This blog will remain as an archive.
Update bookmarks and I hope to see you over there.
This blog will remain as an archive.
Update bookmarks and I hope to see you over there.
The guy who had had a zit on his forehead for three weeks and then decided, at 11.30pm, that he needed to see a doctor about it.
And the woman who wanted to complain because the cuff on her 24-hour blood pressure monitor had been inflating all evening.
Both on the same night.
I love coffee. It is wonderful. It is the sweet nectar of 6.30am alarm clocks and three hour lectures. My blog isn’t called becoming a doctor one cup of coffee at a time because I thought that it sounded like a snappy title, and my seventy-third thing (people who suggest that I should try giving up coffee [for Lent] are underestimating how much of a raging bitch I would be without my coffee) isn’t actually a joke.
In my world, there are four types of outpatient clinic:
1) The type where they take a proper break. There will be much coffee and a tray of nice things from the wee cafe, and the consultants will try to persuade you to take just one more cake. I have come across only one such clinic (and liked it so much that I went back five times).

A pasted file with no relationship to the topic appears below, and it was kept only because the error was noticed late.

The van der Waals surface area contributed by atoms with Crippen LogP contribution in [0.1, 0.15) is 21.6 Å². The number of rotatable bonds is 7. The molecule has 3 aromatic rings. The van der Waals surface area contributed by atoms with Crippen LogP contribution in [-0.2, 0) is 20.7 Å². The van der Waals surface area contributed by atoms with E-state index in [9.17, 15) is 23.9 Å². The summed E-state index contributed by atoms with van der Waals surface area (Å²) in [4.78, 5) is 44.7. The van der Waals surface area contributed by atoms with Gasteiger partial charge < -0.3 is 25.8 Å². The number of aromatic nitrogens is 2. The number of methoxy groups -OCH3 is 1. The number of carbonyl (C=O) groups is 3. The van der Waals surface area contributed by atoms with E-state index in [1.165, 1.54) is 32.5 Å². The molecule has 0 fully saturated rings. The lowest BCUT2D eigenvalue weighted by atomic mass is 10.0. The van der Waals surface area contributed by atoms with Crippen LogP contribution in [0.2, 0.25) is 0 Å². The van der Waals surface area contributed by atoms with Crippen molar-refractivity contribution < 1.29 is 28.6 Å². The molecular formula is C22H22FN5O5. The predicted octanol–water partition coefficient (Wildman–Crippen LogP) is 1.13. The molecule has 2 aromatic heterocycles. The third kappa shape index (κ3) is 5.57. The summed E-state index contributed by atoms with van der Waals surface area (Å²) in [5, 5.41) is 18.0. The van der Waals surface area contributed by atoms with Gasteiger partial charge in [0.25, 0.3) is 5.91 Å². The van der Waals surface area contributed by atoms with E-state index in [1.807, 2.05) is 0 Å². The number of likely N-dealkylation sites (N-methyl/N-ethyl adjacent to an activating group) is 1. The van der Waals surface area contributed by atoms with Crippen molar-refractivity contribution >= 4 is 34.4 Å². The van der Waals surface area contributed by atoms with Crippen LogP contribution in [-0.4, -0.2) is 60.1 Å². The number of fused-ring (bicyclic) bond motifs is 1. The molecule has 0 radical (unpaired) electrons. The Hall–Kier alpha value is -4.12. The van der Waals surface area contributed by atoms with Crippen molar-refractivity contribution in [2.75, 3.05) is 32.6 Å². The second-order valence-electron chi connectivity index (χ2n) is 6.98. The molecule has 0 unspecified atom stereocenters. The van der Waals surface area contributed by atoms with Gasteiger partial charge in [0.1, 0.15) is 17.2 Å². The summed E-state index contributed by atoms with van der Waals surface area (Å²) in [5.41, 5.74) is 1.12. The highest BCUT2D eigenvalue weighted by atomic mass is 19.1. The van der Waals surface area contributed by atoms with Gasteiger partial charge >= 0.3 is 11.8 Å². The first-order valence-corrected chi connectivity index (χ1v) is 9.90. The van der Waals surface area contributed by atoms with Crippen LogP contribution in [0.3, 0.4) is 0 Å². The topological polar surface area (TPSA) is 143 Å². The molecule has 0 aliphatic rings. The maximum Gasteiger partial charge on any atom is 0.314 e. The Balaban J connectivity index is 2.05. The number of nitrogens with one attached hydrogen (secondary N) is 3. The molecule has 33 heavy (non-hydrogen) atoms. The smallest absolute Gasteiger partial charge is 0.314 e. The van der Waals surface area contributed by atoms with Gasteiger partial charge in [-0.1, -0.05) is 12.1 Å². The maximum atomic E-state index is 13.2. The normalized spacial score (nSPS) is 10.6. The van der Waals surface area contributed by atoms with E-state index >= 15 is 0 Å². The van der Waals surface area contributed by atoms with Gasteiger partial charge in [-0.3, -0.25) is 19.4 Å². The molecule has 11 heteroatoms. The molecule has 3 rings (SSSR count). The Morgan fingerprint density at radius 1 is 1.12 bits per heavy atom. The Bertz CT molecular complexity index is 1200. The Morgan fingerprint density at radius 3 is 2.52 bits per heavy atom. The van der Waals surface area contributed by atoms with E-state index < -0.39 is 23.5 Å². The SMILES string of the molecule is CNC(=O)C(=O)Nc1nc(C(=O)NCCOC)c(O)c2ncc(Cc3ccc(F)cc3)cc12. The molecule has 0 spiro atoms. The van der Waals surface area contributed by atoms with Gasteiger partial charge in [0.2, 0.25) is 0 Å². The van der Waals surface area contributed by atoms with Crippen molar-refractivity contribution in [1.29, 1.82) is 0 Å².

2) The type where coffee is inhaled during the clinic. This category is very broad. It includes any clinics where the first question anyone asks when you arrive is how you take your coffee, any clinics where someone brings in a coffee for you halfway through the list, and any clinics where you are simply pointed at the kettle and told to help yourself. In the nicer ones, there are sometimes biscuits. This accounts for almost all of the outpatient clinics I have ever been to.
3) The type where there is no coffee. These are quite often fracture clinics.
4) The type where they take a proper break but are apparently not that keen on medical students. The consultant drinks his coffee and eats his ginger snap while the four medical students are not allowed such things and must sit, coffeeless and biscuitless, and watch him. This type of clinic is also known as the sixth circle of hell.
Now playing: The Hilliard Ensemble – Ave Maris Stella
At Glasgow, we sit our finals in February/March of our fifth year.
I’ve been avoiding our faculty library since September — not too difficult, that, as it feels as if my faculty have been going out of their way to put me in hospitals that aren’t in Glasgow. I was around last year, though, and I remember what the last cohort looked like by February and I remember wanting to give them all hugs and chocolate. I have no reason to think that the current fifth years looked any better by the time their exams rolled around. But it’s over. So far as I can gather, they spent most of last week having a very big and very deserved sleep, and then this week they learned that they really are going to be shiny new doctors.